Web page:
What I Continue to Learn from Cindy Bolbach: We Hate Cancer

Cindy Green WigsNote:  It’s Cindy Bolbach Week in my head, so I’m thinking of her wisdom as we approach the 3rd Sunday in Advent.  

I hate cancer.

Breast cancer is my special enemy.  I also have profound hatred for Non-Hodgkins lymphoma, liver cancer, cancer of the uterine lining, and . . . really, all of it sickens me.

I’ve watched cancer steal the body shapes, appetites, hair-dos, energy levels and souls of people I love.  I have – most devastatingly – observed cancer sapping the faith of previously faithful people.

What Cindy has taught me is that There Is A Will To Live beyond common wisdom and understanding.  I’ve witnessed hopefulness when no thinking person would still have hope.  I’ve participated in gallows humor that kept us sane.

The exquisite E. (the tiny one) has shared that her father – the forester – knew when pine trees were about to die because they produced an enormous number of pine cones just before their lives ended.  Human beings do this too.

And yet, even when it looks like cancer has won, it hasn’t.  There is something beyond this life.  I really have to believe this.

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12 responses to “What I Continue to Learn from Cindy Bolbach: We Hate Cancer

  1. I hate cancer. Yes.

    When my wife was diagnosed with breast cancer, Cindy, who was interim General Presbyter at the time, was the first person to arrive at our home to offer comfort and courage; for she was a “survivor” of breast cancer herself. Later, she was showed up in the hospital waiting room to sit with me as my wife went through surgery. These pastoral acts (from a ruling elder!) meant more to me, and my wife, than Cindy will ever know. So, while it may seem that cancer has won again, I’m believing that there are many of these pastoral acts of Cindy that are bearing witness to the God of life even now.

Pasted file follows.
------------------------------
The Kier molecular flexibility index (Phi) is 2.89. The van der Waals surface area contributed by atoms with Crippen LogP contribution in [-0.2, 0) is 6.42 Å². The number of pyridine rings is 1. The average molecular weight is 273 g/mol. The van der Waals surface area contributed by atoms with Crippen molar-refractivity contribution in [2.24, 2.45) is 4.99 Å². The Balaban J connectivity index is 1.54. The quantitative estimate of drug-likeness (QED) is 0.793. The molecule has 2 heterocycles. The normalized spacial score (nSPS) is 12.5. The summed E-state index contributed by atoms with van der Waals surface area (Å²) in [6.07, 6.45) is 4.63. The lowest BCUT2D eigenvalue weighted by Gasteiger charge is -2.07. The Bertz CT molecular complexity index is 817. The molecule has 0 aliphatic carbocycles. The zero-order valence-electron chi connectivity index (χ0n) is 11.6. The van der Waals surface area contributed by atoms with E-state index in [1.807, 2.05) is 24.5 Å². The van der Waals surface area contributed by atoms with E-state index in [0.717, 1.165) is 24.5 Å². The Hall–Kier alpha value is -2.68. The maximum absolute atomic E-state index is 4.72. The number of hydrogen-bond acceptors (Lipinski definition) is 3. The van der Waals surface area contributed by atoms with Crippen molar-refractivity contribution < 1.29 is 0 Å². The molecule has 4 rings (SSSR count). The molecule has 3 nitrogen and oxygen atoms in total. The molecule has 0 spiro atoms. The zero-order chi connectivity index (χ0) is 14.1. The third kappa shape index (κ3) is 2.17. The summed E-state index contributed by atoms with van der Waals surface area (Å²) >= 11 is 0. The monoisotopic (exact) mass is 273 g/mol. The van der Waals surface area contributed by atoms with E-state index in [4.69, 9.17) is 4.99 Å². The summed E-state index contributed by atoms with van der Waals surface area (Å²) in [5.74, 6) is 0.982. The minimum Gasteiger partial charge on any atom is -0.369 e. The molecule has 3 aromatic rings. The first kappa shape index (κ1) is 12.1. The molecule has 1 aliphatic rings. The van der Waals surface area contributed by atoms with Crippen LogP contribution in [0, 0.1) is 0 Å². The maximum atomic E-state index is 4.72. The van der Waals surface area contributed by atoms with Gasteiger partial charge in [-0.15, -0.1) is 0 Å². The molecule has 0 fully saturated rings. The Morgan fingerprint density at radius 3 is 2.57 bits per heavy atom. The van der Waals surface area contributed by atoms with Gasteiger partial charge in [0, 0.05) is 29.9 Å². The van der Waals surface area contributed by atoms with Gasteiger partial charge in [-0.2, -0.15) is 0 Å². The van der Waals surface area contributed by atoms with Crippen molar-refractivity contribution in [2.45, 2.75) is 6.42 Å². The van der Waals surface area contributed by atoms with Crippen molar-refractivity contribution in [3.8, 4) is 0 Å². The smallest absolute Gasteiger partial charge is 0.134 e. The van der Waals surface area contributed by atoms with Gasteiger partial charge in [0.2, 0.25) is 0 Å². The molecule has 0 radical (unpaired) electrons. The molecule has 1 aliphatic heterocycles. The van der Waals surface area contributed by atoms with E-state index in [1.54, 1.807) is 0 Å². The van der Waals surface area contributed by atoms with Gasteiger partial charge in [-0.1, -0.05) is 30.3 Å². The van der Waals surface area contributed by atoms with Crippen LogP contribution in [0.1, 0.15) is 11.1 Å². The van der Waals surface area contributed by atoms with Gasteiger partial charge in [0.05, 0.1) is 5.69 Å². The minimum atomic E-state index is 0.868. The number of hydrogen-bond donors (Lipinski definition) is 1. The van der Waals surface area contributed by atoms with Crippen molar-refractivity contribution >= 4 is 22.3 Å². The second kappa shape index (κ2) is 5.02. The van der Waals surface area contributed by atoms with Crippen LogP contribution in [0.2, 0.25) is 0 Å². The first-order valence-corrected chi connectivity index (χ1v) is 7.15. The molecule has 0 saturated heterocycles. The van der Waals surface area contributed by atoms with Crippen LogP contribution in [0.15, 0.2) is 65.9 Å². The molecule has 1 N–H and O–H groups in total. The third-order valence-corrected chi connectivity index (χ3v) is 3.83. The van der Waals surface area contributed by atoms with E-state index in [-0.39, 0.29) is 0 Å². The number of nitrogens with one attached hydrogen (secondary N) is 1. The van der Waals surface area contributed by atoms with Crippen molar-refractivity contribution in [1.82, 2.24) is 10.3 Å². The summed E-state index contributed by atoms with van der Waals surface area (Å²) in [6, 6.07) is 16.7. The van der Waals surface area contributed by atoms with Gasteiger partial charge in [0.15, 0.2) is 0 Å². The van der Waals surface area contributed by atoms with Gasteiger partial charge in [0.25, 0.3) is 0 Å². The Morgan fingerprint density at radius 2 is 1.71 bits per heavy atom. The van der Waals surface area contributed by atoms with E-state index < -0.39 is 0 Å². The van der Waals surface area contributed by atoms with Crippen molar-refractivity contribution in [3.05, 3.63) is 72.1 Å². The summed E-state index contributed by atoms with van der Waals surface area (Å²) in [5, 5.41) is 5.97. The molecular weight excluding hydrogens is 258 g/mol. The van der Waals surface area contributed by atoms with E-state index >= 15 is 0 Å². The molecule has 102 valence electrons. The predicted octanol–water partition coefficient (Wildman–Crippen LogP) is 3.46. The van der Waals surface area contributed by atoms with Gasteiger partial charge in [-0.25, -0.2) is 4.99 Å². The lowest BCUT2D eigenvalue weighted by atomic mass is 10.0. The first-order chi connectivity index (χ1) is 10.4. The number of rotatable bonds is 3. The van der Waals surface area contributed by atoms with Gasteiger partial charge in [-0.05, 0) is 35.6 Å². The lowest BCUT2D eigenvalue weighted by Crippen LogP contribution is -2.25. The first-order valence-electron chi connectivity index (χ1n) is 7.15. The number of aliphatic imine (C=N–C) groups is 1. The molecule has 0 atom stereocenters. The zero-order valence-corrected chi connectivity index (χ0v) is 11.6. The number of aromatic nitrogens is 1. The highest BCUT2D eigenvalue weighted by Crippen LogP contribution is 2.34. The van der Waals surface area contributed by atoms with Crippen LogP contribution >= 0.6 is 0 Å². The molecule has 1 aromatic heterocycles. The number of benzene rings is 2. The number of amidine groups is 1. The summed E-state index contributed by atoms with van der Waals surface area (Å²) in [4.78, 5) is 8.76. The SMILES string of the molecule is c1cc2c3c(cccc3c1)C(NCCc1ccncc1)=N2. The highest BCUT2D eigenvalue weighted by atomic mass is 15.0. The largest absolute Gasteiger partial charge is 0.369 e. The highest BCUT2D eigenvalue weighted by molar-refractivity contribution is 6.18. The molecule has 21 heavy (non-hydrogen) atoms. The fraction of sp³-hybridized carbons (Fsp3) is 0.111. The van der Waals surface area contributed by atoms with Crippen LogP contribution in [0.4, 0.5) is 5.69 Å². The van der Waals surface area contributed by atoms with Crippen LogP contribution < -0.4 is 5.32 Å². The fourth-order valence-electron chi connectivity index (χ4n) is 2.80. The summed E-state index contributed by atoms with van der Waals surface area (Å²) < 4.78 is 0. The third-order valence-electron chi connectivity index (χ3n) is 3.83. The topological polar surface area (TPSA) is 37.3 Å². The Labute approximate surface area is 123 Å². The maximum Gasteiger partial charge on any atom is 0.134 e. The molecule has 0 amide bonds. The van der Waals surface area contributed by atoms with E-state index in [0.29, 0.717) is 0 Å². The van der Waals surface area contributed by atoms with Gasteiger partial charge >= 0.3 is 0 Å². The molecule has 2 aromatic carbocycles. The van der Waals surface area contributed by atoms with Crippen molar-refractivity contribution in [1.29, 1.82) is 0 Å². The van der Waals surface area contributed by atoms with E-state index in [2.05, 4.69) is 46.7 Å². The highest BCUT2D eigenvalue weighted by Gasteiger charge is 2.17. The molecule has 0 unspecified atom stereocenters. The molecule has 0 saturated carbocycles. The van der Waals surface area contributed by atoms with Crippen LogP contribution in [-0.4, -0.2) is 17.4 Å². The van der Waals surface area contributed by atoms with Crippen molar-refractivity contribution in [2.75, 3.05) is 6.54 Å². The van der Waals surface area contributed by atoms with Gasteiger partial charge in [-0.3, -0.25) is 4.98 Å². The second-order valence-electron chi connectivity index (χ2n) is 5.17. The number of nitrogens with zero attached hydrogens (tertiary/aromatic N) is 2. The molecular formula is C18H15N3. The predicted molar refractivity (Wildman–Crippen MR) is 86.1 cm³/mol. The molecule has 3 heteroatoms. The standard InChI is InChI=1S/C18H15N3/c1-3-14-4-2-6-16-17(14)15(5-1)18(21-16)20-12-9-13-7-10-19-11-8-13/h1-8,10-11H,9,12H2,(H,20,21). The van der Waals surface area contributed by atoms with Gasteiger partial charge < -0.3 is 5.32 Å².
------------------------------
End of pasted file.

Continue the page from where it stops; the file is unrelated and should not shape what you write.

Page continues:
2. For Cindy’s witness and your brave one, too, we give thanks.

  3. When my mother died, Cindy told me of her experiences of losing her own mother, and of feeling her mother’s presence with her at important turns in her life. I know that I (and we) will feel Cindy’s presence and influence in life and in death.

  4. Laura Cunningham

    So, I have this card that says all these things about how limited cancer really is. I’ve realized I don’t believe all of them, but am giving thanks that cancer cannot kill friendship and it cannot cripple love. And Cindy is living testament, as we all know. Thanks for your post.

  5. you took the words right out of my mouth. I hate cancer with a passion. Thank you for your post and wise, profound, heartfelt words. Elizabeth’s dad/my father-in-law is currently in hospice, whole brain radiation dementia. Been battling cancer since spring 2007, had tumors all over his body. Radiation wiped the last ones out of his brain over a year ago but his quality of life has diminished and quite considerably in last month with increased confusion, dementia, seizures. His condition worsens each day. It is only a matter of time. Prayers to and fro in this Advent season as all of us sit by bedsides and wait…and wait…and wait…

  6. Pingback: Dear Madame Moderator . . . | Bruce Reyes-Chow

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  8. Hi,

    I have a quick question about your blog, would you mind emailing me when you get a chance?

    Thanks,

    Cameron

  9. Pingback: Our House Was a Very, Very, Very Fine House | achurchforstarvingartists

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